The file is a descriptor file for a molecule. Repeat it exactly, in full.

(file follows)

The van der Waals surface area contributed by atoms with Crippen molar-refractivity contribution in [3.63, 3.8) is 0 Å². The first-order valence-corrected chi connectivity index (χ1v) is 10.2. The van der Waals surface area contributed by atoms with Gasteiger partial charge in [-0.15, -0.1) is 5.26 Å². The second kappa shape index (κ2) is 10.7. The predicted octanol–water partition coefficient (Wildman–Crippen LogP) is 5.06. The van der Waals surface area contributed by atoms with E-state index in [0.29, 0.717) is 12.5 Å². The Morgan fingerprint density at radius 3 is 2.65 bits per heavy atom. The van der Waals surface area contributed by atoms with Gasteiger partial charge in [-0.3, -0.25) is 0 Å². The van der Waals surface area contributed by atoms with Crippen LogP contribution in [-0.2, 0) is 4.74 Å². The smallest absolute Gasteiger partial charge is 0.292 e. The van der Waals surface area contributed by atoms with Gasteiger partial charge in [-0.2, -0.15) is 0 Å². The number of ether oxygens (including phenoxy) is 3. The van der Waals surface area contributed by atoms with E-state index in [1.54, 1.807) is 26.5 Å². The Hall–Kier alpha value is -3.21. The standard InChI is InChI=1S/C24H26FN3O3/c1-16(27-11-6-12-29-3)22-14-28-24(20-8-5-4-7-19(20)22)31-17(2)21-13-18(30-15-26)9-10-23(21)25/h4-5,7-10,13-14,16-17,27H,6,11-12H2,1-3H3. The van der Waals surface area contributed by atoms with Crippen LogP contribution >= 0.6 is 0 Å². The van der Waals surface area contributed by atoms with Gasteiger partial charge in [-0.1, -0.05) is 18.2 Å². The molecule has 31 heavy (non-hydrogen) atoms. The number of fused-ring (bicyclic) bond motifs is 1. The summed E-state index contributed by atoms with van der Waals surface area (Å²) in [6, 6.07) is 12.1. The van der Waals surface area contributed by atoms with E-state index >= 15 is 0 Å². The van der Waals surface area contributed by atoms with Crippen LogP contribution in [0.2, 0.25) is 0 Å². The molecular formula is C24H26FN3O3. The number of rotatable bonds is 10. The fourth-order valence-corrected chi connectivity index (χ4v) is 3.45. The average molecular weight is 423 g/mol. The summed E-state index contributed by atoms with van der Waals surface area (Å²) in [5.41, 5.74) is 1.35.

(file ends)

The van der Waals surface area contributed by atoms with Crippen molar-refractivity contribution in [3.63, 3.8) is 0 Å². The first-order valence-corrected chi connectivity index (χ1v) is 10.2. The van der Waals surface area contributed by atoms with Gasteiger partial charge in [-0.15, -0.1) is 5.26 Å². The second kappa shape index (κ2) is 10.7. The predicted octanol–water partition coefficient (Wildman–Crippen LogP) is 5.06. The van der Waals surface area contributed by atoms with E-state index in [0.29, 0.717) is 12.5 Å². The Morgan fingerprint density at radius 3 is 2.65 bits per heavy atom. The van der Waals surface area contributed by atoms with Gasteiger partial charge in [-0.3, -0.25) is 0 Å². The van der Waals surface area contributed by atoms with Crippen LogP contribution in [-0.2, 0) is 4.74 Å². The smallest absolute Gasteiger partial charge is 0.292 e. The van der Waals surface area contributed by atoms with Gasteiger partial charge in [-0.2, -0.15) is 0 Å². The number of ether oxygens (including phenoxy) is 3. The van der Waals surface area contributed by atoms with E-state index in [1.54, 1.807) is 26.5 Å². The Hall–Kier alpha value is -3.21. The standard InChI is InChI=1S/C24H26FN3O3/c1-16(27-11-6-12-29-3)22-14-28-24(20-8-5-4-7-19(20)22)31-17(2)21-13-18(30-15-26)9-10-23(21)25/h4-5,7-10,13-14,16-17,27H,6,11-12H2,1-3H3. The van der Waals surface area contributed by atoms with Crippen LogP contribution >= 0.6 is 0 Å². The van der Waals surface area contributed by atoms with Gasteiger partial charge in [-0.1, -0.05) is 18.2 Å². The molecule has 31 heavy (non-hydrogen) atoms. The number of fused-ring (bicyclic) bond motifs is 1. The summed E-state index contributed by atoms with van der Waals surface area (Å²) in [6, 6.07) is 12.1. The van der Waals surface area contributed by atoms with E-state index >= 15 is 0 Å². The van der Waals surface area contributed by atoms with Crippen LogP contribution in [0.2, 0.25) is 0 Å². The molecular formula is C24H26FN3O3. The number of rotatable bonds is 10. The fourth-order valence-corrected chi connectivity index (χ4v) is 3.45. The average molecular weight is 423 g/mol. The summed E-state index contributed by atoms with van der Waals surface area (Å²) in [5.41, 5.74) is 1.35.